Gadzooks Vol.1is unlike anything you’ve heard before - comparisons range from Skip Spence’s fractured masterpiece Oar through to skewed troubadour Robyn Hitchcock, viaJohn Lennon’s black moods on The White Album and Frank Zappa’s caustic surrealism. Recording to tape, Caleb would hack away at each take, re-assembling the songs like Escher diagrams. “It’s like when you’re swimming in the pool,” he smiles, “and you’re doing a bit of butterfly, and then that gets old after a while. So then you start doing breaststroke, and then that gets old after a while. I think it’s just a reaction from the place where we were before.”

Part of a flood-tide of creativity - as its title suggests, a second half to this album is already on the horizon - Gadzooks Vol.1 is thrilling, shocking, and wonderfully entertaining. Each song starts and finishes in entirely unique places, often totally divorced from each other. “I’m trying to write something very simple,” he says, “And it gets really abstract because I don’t know any other way.”

843563140833
Gadzooks Vol. 1 [Red LP]
Artist: Caleb Landry Jones
Format: Vinyl
New: Available $22.21
Wish

Available Formats and Editions

DISC: 1

1. Never Wet
2. Yesterday Will Come
3. The Loon
4. Bogie
5. Gloria
6. California
7. For a Short Time
8. A Slice of Dream
9. This Won't Come Back

More Info:

Caleb Landry Jones is a continual creator. The Texan-born star found fame as an actor - you’ll recognise him from key roles in X-Men: First Class,Three Billboards Outside Ebbing, Missouri, amongst others - but music is perhaps his first love, and his source of greatest comfort. A chance encounter with famed auteur Jim Jarmusch brought him into the orbit of Sacred Bones, and the stalwart independent released Caleb’s 2020 debut album The Mother Stone. Psychedelic in a defiantly non-retro way, this indulgent, freewheeling trip won critical acclaim, but masked a secret - he’d already finished another album.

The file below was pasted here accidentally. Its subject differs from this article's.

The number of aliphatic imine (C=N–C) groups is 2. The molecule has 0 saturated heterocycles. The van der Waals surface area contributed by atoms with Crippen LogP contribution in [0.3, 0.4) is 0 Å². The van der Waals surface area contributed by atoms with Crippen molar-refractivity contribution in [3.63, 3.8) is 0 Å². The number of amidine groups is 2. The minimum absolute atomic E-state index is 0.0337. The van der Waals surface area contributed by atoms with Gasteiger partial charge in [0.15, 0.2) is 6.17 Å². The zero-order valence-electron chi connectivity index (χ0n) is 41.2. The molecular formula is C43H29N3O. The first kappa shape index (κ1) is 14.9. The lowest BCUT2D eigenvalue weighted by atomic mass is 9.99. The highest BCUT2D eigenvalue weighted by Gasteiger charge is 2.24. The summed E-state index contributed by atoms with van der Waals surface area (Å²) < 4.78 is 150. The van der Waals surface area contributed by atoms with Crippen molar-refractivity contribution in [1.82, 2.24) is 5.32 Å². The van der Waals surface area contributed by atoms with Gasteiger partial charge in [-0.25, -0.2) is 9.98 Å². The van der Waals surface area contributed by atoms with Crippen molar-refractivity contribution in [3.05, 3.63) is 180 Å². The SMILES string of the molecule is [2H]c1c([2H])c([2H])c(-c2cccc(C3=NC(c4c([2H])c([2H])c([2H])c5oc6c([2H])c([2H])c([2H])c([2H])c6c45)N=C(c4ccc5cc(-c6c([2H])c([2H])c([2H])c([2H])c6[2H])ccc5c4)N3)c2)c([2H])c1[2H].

Filming alongside Tom Hanks in dystopian themed Finch, Caleb found himself writing during those long evenings after the shoot in locations across New Mexico, idling away his hours by focusing on creativity. “I need it,” he says, “I’ve tried working without it. On one acting job, I intentionally didn’t bring a guitar to try and do it without music... but that didn’t last long. I need to create something - it could be a drawing, it could be a song - because otherwise I feel like I’m wasting time. Which is something I do plenty of on my own!” With his creative faculties burning, Caleb knew he had to get straight back into the studio when filming stopped. Linking with the same cast who formed The Mother Stone, he resumed his partnership with producer Nic Jodoin, based out of the elegant Valentine Recording Studio in Los Angeles. A studio steeped in history - everyone from Bing Crosby to Frank Zappa worked there - he interrupted mixing sessions for his own debut album in order to focus on something different.

Gadzooks Vol.1is unlike anything you’ve heard before - comparisons range from Skip Spence’s fractured masterpiece Oar through to skewed troubadour Robyn Hitchcock, viaJohn Lennon’s black moods on The White Album and Frank Zappa’s caustic surrealism. Recording to tape, Caleb would hack away at each take, re-assembling the songs like Escher diagrams. “It’s like when you’re swimming in the pool,” he smiles, “and you’re doing a bit of butterfly, and then that gets old after a while. So then you start doing breaststroke, and then that gets old after a while. I think it’s just a reaction from the place where we were before.”

Part of a flood-tide of creativity - as its title suggests, a second half to this album is already on the horizon - Gadzooks Vol.1 is thrilling, shocking, and wonderfully entertaining. Each song starts and finishes in entirely unique places, often totally divorced from each other. “I’m trying to write something very simple,” he says, “And it gets really abstract because I don’t know any other way.”